I wonder what this means. Two nights ago I had a dream about writing a Hit Self-Destruct post. When I woke up, not only could I remember the post but I felt that I had done a okay job with it. That afternoon it still seemed good to me. And this wasn't just an idea. This post was completely finished and merely waiting to be published in real life. So, here we are. Writing credit goes to my dreams.
Earlier this year I read David Michaelis' biography of Peanuts creator Charles Schulz. Maybe the most interesting thing about it is how Michaelis illustrates the narrative with some of Schulz's strips from the period. It's staggering, in an "all these Deadwood characters were real people" kind of way, to see how much of Peanuts' 50 years commented on or was directly influenced by Schulz's personal life. Their placement in this book lends them with a tremendous surplus of meaning. About three people in the world would have fully understood the intent of some of those strips when they first ran; a time when hundreds of millions of people were reading them. When a love-struck Schulz began an affair with a woman about twenty years his junior, he writes Snoopy a storyline about longing after a cute girl puppy he met at camp. Schulz's wife suspects when she sees all the long-distance phone calls Schulz had been making. Soon after, Charlie Brown angrily forbids Snoopy from making long-distance calls to his girlfriend.
I can't wait to see what we'll find out when David Michaelis writes a biography about a game designer. I think it would be fascinating to learn that a well-known commercial game was secretly all about the life of its developer. Probably getting a biography of a game designer published is a tough enough proposition as it is, though. (Incidentally, I'd pay for a Seamus Blackley biography. And when I say "pay" I mean I would finance it.)
Has it ever happened? That a story, or a character, or a piece of level architecture was written in code. While it was meant to stand on its own for an audience not conversant in the developer's psych files, that game element had immense personal significance to that developer. It was inspired by the developer's divorce, or a bereavement, or their drinking problem. He or she is the only person to understand it and that's exactly how it's supposed to be. Schulz wasn't publishing his strips with annotations or even clues; transparency makes it boring. Then it becomes a private tragedy processed into an accessible tearjerker, when it should be a creative person using a creative outlet for cathartic and therapeutic reasons. The latter of which is infinitely more respectable, and when we discover these things after the fact, as kind of a work of archeology, it becomes so much more interesting.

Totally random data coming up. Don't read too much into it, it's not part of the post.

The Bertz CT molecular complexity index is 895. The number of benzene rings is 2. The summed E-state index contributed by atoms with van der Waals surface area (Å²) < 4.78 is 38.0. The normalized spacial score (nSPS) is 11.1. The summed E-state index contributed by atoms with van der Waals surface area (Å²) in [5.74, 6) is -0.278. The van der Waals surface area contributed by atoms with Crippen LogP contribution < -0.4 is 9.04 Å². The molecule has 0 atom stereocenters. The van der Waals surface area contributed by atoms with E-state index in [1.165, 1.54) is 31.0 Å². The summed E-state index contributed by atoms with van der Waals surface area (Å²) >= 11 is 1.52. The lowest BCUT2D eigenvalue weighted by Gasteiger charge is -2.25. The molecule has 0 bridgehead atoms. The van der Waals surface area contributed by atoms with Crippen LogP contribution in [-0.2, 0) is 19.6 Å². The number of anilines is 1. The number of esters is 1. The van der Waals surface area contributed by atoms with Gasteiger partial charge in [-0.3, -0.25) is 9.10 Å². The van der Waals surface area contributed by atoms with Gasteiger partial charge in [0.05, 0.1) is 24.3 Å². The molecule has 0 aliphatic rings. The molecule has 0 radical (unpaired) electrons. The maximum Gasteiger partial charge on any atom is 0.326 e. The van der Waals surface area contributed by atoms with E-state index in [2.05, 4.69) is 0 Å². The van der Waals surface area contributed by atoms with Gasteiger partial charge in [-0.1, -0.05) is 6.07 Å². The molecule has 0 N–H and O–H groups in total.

Is anyone even doing this? I would be satisfied with a yes-or-no answer to that. It seems like it would be so hard. Video games have such a protracted development and are produced in such a collaborative environment that co-opting and shaping a major theme of the game without telling anyone sounds impossible.
What will we learn in the future about the games we play today? What were Bioshock or Metal Gear Solid really about? What did the endless corridors of Doom and Halo signify? Are we talking about the next step in the emotional maturity of this medium?
It doesn't look like I dreamed an ending for this post.